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Recent research from Gordon’s lab hints at the potential public-health impact of a clearer understanding of our microbial tenants. Gordon and his colleagues have shown that obese people harbor different microbial communities than lean people. And as obese people lost weight, their microbes began to look more like their lean counterparts’ microbes.

Researchers aren’t yet sure what triggers the differences, but they found in a similar study in mice that the microbial populations of obese mice could more effectively release calories from food during digestion than could microbes of their lean littermates.

While exciting, Gordon’s research also illustrates the challenges of cataloging microbes. To truly interpret the human microbiome, scientists will need to look at the variation in microbial communities among many people and a variety of populations. Complicating the problem is that, while an individual’s human genome is static, a person’s microbial composition–and thus his or her microbiome–fluctuates over time. So an accurate picture of one person’s microbiome could require multiple resequencing efforts.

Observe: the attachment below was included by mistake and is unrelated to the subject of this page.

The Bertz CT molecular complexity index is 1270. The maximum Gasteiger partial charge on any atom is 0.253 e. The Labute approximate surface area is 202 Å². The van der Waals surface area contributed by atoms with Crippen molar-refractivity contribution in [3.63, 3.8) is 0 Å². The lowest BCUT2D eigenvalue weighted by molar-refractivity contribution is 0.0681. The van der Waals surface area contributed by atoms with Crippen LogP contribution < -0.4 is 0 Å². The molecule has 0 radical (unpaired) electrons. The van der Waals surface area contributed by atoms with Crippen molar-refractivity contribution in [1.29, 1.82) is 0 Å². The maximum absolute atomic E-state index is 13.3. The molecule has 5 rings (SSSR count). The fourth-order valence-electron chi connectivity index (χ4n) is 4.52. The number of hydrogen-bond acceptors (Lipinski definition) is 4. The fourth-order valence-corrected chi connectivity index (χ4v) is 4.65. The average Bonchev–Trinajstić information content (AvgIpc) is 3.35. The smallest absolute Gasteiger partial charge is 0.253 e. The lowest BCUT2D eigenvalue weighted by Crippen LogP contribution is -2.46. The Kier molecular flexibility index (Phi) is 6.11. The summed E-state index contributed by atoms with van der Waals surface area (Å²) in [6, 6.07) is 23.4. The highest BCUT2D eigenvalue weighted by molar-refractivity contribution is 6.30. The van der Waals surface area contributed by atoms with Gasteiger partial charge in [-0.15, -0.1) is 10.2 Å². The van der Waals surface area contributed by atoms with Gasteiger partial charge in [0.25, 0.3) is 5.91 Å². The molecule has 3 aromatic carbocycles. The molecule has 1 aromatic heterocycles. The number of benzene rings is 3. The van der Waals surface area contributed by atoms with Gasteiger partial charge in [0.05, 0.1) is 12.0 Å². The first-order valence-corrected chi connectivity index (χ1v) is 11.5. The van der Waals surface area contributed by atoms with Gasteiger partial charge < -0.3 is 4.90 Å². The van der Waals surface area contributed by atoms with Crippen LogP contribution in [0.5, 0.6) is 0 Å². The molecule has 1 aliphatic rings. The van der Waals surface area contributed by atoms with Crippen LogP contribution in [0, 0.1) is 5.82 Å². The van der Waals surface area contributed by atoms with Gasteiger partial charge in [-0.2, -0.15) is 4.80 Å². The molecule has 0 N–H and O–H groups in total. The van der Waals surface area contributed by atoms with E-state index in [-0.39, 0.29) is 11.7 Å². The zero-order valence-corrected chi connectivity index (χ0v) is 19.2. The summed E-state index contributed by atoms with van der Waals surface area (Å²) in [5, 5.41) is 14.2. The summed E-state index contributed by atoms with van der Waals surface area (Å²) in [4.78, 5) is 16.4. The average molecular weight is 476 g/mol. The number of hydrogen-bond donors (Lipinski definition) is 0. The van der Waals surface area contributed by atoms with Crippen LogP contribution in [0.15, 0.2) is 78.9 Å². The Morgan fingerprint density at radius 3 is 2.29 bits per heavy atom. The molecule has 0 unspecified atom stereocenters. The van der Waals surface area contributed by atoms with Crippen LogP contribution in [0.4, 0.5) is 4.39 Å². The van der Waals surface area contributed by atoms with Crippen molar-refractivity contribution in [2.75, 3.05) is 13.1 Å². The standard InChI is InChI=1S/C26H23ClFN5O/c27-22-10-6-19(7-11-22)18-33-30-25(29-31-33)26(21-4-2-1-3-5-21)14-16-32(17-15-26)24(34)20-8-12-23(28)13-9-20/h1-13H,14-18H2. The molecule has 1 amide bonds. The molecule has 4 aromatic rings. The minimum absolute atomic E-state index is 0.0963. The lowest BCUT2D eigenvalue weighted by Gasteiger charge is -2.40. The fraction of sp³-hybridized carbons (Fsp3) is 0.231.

These types of studies could yield the biggest reward, revealing whether different organisms are correlated with different health states. Gordon and others hope that a microbial analysis will ultimately become a routine part of medical exams, perhaps used to diagnose different diseases.

Scientists are still debating whether the microbiome will become a road-map project, and if so, what the final goals of the project will be: should they focus on generating complete sequences of dominant microbes, for example, or devote equal energy to the complex task of studying microbial variation?

In the meantime, microbiologists are getting ready. Three large sequencing centers–at Baylor, the Broad Institute, and Washington University–have garnered funding to sequence the genomes of a few of the gut microorganisms that can be grown in the lab, which will be crucial in later studies. Ultimately, says Gordon, “we’ll get a much more transcendent view of ourselves as a supraorganism with traits acquired from our microbial partnerships.”

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Credit: P. Hawtin / Photo Researchers, Inc.

Tagged: Biomedicine, disease, sequencing, bacteria, microbes, genetically modified corn

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